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Slovakia respects European Union court ruling on refugees, position unchanged - PM

07 September 2017

Slovakia and Hungary challenged the decision.

On Wednesday, the ECJ said that it had "dismissed in its entirety the actions brought by Slovakia and Hungary", which aimed to have the quota system annulled.

Migration Commissioner Dimitris Avramopoulos said the EU executive would consider taking Poland, the Czech Republic and Hungary to the European Court of Justice unless they start complying with the bloc's refugee relocation decisions in the next few weeks. So, according to the judges, this mechanism of distribution of refugees "contributes to the fact that Greece and Italy were able to cope with the effects of the migration crisis of 2015".

While Wednesday's ruling does not have direct consequences on Hungary's and Slovakia's policy, it could increase pressure on eastern and central European member states to take in people from Greece and Italy.

Hungary, Slovakia, the Czech Republic and Romania opposed the plan, arguing they were not equipped to integrate people from mainly Muslim countries.

The ECJ claims that the European Union is entitled to making such exceptions in the legislative process, saying that the quotas help relieve the considerable pressure on the asylum systems of Italy and Greece.

"But we should be clear that member states have to show solidarity now because it is now that some member states need help".

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"The decision puts at risk the security of all of Europe and the future of all of Europe as well", Szijjarto said, calling the ruling "contrary to the interests of the European nations, including Hungary".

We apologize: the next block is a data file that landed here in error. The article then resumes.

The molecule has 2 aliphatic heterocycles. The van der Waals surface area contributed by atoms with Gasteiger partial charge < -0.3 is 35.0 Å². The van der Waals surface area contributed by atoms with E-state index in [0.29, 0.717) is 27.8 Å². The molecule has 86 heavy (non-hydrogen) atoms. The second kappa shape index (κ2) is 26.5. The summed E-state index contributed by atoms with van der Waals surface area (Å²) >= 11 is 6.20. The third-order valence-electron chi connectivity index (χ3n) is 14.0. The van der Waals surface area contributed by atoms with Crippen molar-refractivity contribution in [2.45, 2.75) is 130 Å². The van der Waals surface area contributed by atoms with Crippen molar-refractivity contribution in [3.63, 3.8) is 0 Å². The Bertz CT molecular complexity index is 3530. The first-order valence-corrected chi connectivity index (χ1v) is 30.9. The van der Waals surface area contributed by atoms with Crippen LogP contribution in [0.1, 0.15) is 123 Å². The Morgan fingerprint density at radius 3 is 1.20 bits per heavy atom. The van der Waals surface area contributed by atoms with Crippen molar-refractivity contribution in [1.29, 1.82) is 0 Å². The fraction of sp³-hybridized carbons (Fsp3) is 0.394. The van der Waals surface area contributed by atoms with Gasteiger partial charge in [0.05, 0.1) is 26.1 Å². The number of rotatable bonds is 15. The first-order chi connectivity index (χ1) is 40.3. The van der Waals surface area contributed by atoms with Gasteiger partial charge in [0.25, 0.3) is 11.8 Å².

Fico repeatedly labelled the Council decision illegitimate, claiming that it violates the rights of the European Parliament and the national parliaments.

It is part of a scheme to relocate a total of 160,000 asylum seekers by September this year.

In Bratislava, Slovak Prime Minister Robert Fico said his government "fully respects the court's decision" as it wants to remain at the "EU's core" but nevertheless called quotas "politically wrong". "Under the policy, Hungary is required to take in 1,294 refugees and Slovakia 902".

German Foreign Minister Sigmar Gabriel said that the ruling means eastern European members must abide by the refugee sharing scheme.

"Politics has raped European law and values", he added.

"The EU-Turkey statement continues to work and deliver results", Avramopoulos said, adding that migrant arrivals in Greece from Turkey had dropped 97 per cent since the deal began in March 2016. So far only 25,000 refugees have been moved.

Slovakia respects European Union court ruling on refugees, position unchanged - PM